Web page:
Deep mine (c) Dan Wylie
Well, that was – predictably – a pretty bad film. I had decided to give it a look because it promised to be about a campaigner fighting heroically against Big Oil. (Objecting to Big Oil being trendy at COP 26 and all.) The film in question, On Deadly Ground, was predictably bad because not only is the lead actor Steven Seagal: he was also making his directorial debut. The film was roundly panned by critics, one of whom was rude enough to compare Seagal’s “lardy posterior” to the grandiosity of his ego. Predictably, Seagal’s acting comprises growling, wearing frilly leathers, and occasionally narrowing his eyes.
His role (I won’t worry about spoilers, because you’ll never want to watch it) is as a disillusioned oil company employee, Forrest Taft, who turns on his Big Oil boss, Michael Jennings, acted by Michael Caine. It must be the estimable Caine’s worst performance ever, as a monochromatically angry, foul-mouthed exec who has to complete a slew of pipelines and a gigantic refinery on Alaskan territories before his leases run out. Those leases, of course, are carved out of exquisitely beautiful lands belonging to Native Americans, who naturally object. (Such scenarios, as Donald Trump forcefully reminded us quite recently, are no idle fiction.)
Jennings’ mercenary heavies try to kill the whistle-blowing Forrest (get the symbolism?), who is luckily rescued by local Native Americans. The heavies then sort of accidentally-on-purpose murder the wise old chief, who has already sort of initiated Forrest into the tribe via a myth-laden hallucinatory experience. Many feather headdresses, screeching hawks and incantations threaten to bury these people under a sludge of stereotyping, though their recourse to a man-bear legend of origins is well-enough attested. (Some critics call them Inuit/Eskimo, which is just wrong.)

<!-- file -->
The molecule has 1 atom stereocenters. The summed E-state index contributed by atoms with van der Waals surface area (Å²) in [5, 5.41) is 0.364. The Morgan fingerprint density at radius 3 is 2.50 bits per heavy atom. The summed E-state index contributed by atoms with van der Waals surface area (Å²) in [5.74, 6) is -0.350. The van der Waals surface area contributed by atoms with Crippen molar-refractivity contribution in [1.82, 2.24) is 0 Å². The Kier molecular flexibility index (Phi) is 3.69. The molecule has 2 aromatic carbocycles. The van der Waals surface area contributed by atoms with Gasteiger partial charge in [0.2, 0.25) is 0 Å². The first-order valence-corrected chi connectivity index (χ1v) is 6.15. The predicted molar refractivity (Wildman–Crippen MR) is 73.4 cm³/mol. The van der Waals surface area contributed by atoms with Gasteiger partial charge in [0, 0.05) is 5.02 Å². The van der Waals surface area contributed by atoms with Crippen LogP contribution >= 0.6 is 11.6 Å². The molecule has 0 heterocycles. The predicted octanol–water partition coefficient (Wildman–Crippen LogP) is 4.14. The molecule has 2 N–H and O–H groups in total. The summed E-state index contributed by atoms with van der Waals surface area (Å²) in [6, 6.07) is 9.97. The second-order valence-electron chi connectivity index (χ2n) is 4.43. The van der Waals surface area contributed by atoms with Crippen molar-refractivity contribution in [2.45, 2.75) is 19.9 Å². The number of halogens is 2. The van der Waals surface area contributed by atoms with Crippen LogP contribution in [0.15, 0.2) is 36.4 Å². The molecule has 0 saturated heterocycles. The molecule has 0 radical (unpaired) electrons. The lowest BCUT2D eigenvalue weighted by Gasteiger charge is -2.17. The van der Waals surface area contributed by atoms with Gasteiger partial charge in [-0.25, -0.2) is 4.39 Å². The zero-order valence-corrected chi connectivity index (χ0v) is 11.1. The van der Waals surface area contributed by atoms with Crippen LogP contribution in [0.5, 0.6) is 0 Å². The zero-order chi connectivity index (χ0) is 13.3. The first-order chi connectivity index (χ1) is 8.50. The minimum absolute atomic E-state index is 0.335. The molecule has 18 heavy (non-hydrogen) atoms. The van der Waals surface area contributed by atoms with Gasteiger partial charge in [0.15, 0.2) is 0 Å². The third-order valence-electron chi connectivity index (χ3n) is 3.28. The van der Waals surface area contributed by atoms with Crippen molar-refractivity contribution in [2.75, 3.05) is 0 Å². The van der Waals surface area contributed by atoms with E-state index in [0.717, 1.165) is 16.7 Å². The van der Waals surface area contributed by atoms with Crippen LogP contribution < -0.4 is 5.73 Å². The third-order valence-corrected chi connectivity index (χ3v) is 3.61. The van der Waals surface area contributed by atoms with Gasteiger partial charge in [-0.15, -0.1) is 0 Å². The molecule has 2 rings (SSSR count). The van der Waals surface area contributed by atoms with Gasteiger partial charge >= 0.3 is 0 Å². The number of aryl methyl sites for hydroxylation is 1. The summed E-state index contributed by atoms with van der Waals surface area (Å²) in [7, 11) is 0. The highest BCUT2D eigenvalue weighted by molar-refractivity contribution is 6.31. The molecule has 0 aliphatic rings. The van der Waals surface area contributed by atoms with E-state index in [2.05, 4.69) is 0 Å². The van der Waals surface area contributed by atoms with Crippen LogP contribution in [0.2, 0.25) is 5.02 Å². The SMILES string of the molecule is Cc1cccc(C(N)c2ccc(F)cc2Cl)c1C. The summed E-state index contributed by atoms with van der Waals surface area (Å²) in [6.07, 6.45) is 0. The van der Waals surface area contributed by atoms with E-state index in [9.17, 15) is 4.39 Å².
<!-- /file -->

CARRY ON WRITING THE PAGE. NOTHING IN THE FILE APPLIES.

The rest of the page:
Forrest is rather unimpressed by all this traditionalism, interestingly: he says to the chief’s bereaved and very pissed-off (and very beautiful) daughter Masu, that such mumbo-jumbo won’t cut it against Big Oil and their army of gun-toting mercenaries. His methods will. Masu (Joan Chen) joins him, and between them they go at it: super-efficient hand-to-hand combat (oh ja, Forrest also happens to be ex-CIA, which organisation has, as we all know, a spotless legal and environmental record), explosives conveniently cached nearby, swathes of gunfire and sprays of blood, downed helicopters, and a numbingly prolonged finale of spectacular explosions that reduce the refinery to wire wool. Each of the main heavies (including a young Billy Bob Thornton) get their come-uppance, and the chief’s daughter has the satisfaction of dropping Mr Jennings into a vat of his own crude oil.
So much, so Seagal, and the critics I read were almost uniformly scathing. What really upset them, however, was the very final scene, in which a suited-up Seagal soberly reads a speech to assembled reporters, tribal members and others. Against a backdrop of documentary footage of gas flares, highway traffic, smog, oiled seabirds and polluted rivers, Seagal lays out the venality of Big Oil, its collusion with governments, its knowing but shrugged-off damage to pristine environments, its roughshod mistreatment of the first peoples’ rights, rites and wilderness, the deliberate sabotaging of progressive technologies, and so on. The critics merely raged: how dare he get so preachy!
To be sure, the sermon fitted ill with the action genre: blowing up the refinery alone probably spewed more CO2 into the skies than the whole of Los Angeles on a bad day. Some doubted the sincerity of the environmental message. Yet it encapsulated what Bill McKibben, James Hansen, and a thousand other environmental scientists have been warning for decades. It might have been Greta Thunberg standing there, though Seagal’s a touch taller.